By in Guest Post, Personal Finance, Wealth | 10 comments

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Guest post by Helen Fabe. Helen is a life long expert in personal finance. Helen’s professional employment includes teaching, real estate sales, and philanthropy. While working part time in  real estate, she earned a full time income. Let her article inspire you as she has motivated me for many years. 

“Success is peace of mind which is a direct result of self-satisfaction in knowing you did your best to become the best you are capable of becoming.” John Wooden

What does it take to be satisfied?

Is it your possessions, your financial assets, your state of mind, or a combination?

Looking at your current budget, try to imagine how much you will need to LIVE COMFORTABLY as you age. If you have children, they’ll be on their own. Your earnings will slow down. Even if you are in your 20’s or 30’s now, use your imagination and visualize your future.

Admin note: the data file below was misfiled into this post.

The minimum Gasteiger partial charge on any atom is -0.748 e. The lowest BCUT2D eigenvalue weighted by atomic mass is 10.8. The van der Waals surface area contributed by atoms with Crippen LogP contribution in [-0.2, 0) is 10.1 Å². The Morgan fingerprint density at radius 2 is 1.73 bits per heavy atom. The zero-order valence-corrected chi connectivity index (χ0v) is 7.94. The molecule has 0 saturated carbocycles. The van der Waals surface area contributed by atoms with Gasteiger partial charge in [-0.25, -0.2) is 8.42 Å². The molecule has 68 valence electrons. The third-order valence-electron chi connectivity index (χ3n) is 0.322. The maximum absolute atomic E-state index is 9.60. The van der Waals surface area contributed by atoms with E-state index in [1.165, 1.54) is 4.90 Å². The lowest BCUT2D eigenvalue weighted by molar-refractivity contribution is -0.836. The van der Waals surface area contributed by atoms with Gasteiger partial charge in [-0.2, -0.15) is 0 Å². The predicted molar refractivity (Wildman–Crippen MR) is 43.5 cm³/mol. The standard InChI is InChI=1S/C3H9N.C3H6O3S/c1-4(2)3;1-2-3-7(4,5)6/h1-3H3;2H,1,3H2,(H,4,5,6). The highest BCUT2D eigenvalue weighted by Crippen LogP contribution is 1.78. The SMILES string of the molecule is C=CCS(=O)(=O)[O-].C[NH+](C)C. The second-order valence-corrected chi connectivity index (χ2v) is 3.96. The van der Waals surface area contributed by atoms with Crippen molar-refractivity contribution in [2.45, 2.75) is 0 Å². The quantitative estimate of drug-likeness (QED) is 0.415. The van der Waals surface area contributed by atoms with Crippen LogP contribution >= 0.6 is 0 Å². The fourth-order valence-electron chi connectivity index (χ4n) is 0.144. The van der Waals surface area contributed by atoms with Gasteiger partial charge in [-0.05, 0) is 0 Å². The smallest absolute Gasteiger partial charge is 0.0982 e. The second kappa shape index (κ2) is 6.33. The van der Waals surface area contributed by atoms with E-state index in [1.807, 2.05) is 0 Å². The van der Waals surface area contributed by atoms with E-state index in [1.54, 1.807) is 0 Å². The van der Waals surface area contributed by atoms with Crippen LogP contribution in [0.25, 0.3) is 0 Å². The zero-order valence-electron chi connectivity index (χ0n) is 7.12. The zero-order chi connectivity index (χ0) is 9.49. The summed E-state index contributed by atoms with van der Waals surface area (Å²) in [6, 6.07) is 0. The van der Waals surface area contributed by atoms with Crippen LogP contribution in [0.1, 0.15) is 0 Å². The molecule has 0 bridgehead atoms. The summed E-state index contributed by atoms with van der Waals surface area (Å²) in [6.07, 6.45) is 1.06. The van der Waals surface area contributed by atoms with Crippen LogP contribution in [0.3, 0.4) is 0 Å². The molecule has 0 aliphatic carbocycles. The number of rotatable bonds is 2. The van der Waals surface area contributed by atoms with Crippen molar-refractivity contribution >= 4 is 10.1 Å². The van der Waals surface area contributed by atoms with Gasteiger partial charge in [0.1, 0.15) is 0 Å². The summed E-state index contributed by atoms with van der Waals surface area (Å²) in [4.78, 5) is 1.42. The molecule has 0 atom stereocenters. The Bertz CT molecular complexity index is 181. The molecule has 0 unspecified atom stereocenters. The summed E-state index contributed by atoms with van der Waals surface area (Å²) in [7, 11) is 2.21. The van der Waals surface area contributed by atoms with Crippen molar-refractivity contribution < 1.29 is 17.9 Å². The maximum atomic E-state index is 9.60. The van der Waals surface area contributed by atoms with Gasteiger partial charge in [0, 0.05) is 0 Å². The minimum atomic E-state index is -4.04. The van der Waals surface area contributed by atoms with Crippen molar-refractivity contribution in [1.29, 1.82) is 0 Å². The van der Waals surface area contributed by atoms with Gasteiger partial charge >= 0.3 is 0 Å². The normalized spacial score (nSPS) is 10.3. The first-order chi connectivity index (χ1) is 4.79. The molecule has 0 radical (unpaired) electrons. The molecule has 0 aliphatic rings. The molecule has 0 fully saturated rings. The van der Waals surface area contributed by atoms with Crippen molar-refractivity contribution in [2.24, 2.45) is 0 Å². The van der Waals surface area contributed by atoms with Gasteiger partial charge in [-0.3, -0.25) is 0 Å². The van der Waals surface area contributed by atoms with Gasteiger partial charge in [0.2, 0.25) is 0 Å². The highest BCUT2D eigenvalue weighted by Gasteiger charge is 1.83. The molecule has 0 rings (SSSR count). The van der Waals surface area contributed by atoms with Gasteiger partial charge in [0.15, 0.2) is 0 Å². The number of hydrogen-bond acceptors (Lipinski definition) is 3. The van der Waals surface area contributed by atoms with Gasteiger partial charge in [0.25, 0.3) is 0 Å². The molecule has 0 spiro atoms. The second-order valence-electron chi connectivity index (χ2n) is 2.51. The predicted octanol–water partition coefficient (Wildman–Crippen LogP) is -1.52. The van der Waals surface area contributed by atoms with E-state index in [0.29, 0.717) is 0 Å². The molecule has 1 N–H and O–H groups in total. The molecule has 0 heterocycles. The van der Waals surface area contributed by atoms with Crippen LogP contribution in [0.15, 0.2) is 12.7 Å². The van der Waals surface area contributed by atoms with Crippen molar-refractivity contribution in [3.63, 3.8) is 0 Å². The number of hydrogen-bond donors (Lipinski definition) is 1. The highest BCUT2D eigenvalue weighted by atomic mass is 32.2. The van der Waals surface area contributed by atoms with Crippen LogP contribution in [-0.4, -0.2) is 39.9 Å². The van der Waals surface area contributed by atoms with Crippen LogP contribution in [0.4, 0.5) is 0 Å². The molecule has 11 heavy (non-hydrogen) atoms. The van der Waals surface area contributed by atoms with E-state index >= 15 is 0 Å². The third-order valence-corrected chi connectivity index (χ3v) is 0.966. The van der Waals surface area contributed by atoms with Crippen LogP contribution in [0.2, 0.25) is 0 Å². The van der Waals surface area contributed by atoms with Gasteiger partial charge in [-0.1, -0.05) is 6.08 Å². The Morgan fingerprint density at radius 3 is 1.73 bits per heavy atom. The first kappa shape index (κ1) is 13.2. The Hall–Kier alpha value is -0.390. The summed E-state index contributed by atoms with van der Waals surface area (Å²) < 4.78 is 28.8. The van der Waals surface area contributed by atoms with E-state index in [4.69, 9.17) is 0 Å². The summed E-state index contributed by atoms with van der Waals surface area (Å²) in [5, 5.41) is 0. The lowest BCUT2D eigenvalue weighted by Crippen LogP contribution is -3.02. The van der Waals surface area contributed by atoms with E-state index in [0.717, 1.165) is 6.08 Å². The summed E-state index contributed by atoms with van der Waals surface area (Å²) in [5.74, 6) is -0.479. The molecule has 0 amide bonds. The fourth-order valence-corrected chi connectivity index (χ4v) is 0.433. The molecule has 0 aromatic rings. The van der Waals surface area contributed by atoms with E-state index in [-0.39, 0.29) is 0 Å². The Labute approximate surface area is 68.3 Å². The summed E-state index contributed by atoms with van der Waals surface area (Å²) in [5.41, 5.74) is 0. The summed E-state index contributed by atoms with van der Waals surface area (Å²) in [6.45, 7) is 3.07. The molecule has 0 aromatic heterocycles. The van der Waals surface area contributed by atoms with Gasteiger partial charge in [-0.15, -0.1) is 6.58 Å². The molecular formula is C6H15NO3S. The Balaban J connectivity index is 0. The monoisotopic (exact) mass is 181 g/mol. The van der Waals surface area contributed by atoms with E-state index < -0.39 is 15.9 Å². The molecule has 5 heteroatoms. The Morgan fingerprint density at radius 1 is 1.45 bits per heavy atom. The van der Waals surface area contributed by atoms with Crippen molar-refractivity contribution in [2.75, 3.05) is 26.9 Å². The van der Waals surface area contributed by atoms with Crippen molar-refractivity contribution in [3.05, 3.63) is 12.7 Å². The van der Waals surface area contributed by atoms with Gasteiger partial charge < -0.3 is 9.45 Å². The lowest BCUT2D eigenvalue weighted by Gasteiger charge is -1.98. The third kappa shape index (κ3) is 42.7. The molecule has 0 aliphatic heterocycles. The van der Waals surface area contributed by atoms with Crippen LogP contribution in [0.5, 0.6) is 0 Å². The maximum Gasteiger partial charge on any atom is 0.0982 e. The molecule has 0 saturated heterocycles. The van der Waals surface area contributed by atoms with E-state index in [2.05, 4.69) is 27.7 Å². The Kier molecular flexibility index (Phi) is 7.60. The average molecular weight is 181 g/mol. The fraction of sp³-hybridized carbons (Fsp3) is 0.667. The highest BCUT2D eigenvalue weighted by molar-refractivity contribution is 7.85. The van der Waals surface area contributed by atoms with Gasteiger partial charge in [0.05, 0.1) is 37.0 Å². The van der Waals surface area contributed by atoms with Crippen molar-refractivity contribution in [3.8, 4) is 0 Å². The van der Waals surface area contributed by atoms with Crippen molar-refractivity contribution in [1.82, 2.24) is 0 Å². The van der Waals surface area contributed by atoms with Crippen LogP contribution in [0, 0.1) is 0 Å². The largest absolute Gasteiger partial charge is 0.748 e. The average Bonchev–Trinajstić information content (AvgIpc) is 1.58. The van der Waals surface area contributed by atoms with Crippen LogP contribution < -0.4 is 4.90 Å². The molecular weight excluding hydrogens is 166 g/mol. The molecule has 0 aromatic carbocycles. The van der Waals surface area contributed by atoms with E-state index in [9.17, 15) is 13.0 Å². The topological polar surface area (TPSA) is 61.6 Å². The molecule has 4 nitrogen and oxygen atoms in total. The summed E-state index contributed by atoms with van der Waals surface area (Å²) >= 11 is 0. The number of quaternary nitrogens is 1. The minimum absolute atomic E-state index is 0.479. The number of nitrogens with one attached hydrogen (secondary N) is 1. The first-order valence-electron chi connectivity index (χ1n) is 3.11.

At each ten year period, take a moment to reflect. Look at what you have accomplished. Dwell on your successes. Use the decades to both applaud yourself, plan for your immediate, and long term goals. And that includes, monitoring your attitude. Be alert to the “glass half empty syndrome”. 

I have a friend, over 80 years old, who has more assets than I do. Her glass is half empty. She is worried about the future. Although she will not be able to spend all of her money, she constantly seeks reassurance that she is okay.

On the other hand, my glass is half full. I can figure out on paper that if I lived to 110 years old, I’ll be alright. I might have to cut back a bit, but my attitude is sunny.

It might sound simplistic, but consider this mindset: Look at your future life as sunny. Life is not a competition, that whomever has the most wins.


More money will not change who you are. Look at those who have less. (Even Jean Chatzky says this in her book, The Difference.)

If this sounds preachy, relax. Life is an attitude. Financial planning creates control and confidence. Wise living, within your means leads to peace of mind. Practice looking at your wealth in life and keep the glass half full.

Follow Barb’s suggestions and  you will be okay. And don’t do something stupid like an IRA withdrawal when it will incur a penalty!

What do you think? Does your attitude impact your your wealth, like my mom implies? What wisdom have you received from your parents over the years?